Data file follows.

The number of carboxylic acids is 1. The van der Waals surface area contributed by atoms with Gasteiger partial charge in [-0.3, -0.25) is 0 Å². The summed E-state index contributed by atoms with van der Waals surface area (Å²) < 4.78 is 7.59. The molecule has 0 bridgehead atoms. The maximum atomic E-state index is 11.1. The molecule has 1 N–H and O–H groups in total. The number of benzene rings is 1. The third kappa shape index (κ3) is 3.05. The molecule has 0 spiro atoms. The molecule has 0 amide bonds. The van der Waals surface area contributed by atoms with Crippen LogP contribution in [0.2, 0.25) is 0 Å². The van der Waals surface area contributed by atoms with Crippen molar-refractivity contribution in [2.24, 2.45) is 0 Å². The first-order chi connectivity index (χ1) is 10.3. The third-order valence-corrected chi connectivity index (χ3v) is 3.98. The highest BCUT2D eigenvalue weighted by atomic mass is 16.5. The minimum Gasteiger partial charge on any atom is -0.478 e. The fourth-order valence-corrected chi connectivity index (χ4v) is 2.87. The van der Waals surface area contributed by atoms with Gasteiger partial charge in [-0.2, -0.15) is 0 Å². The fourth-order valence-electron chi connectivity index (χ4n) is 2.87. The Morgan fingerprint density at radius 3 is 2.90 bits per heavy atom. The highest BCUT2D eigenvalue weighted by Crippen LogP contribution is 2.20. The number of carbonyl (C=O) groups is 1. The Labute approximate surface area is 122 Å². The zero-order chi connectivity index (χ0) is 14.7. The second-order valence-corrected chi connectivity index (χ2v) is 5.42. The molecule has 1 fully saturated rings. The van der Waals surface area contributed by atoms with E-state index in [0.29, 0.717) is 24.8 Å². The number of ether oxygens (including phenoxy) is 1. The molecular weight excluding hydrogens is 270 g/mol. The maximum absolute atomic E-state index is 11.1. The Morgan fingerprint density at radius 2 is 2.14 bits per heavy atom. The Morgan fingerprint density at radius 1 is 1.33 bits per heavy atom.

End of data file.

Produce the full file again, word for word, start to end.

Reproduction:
The number of carboxylic acids is 1. The van der Waals surface area contributed by atoms with Gasteiger partial charge in [-0.3, -0.25) is 0 Å². The summed E-state index contributed by atoms with van der Waals surface area (Å²) < 4.78 is 7.59. The molecule has 0 bridgehead atoms. The maximum atomic E-state index is 11.1. The molecule has 1 N–H and O–H groups in total. The number of benzene rings is 1. The third kappa shape index (κ3) is 3.05. The molecule has 0 spiro atoms. The molecule has 0 amide bonds. The van der Waals surface area contributed by atoms with Crippen LogP contribution in [0.2, 0.25) is 0 Å². The van der Waals surface area contributed by atoms with Crippen molar-refractivity contribution in [2.24, 2.45) is 0 Å². The first-order chi connectivity index (χ1) is 10.3. The third-order valence-corrected chi connectivity index (χ3v) is 3.98. The highest BCUT2D eigenvalue weighted by atomic mass is 16.5. The minimum Gasteiger partial charge on any atom is -0.478 e. The fourth-order valence-corrected chi connectivity index (χ4v) is 2.87. The van der Waals surface area contributed by atoms with Gasteiger partial charge in [-0.2, -0.15) is 0 Å². The fourth-order valence-electron chi connectivity index (χ4n) is 2.87. The Morgan fingerprint density at radius 3 is 2.90 bits per heavy atom. The highest BCUT2D eigenvalue weighted by Crippen LogP contribution is 2.20. The number of carbonyl (C=O) groups is 1. The Labute approximate surface area is 122 Å². The zero-order chi connectivity index (χ0) is 14.7. The second-order valence-corrected chi connectivity index (χ2v) is 5.42. The molecule has 1 fully saturated rings. The van der Waals surface area contributed by atoms with E-state index in [0.29, 0.717) is 24.8 Å². The number of ether oxygens (including phenoxy) is 1. The molecular weight excluding hydrogens is 270 g/mol. The maximum absolute atomic E-state index is 11.1. The Morgan fingerprint density at radius 2 is 2.14 bits per heavy atom. The Morgan fingerprint density at radius 1 is 1.33 bits per heavy atom.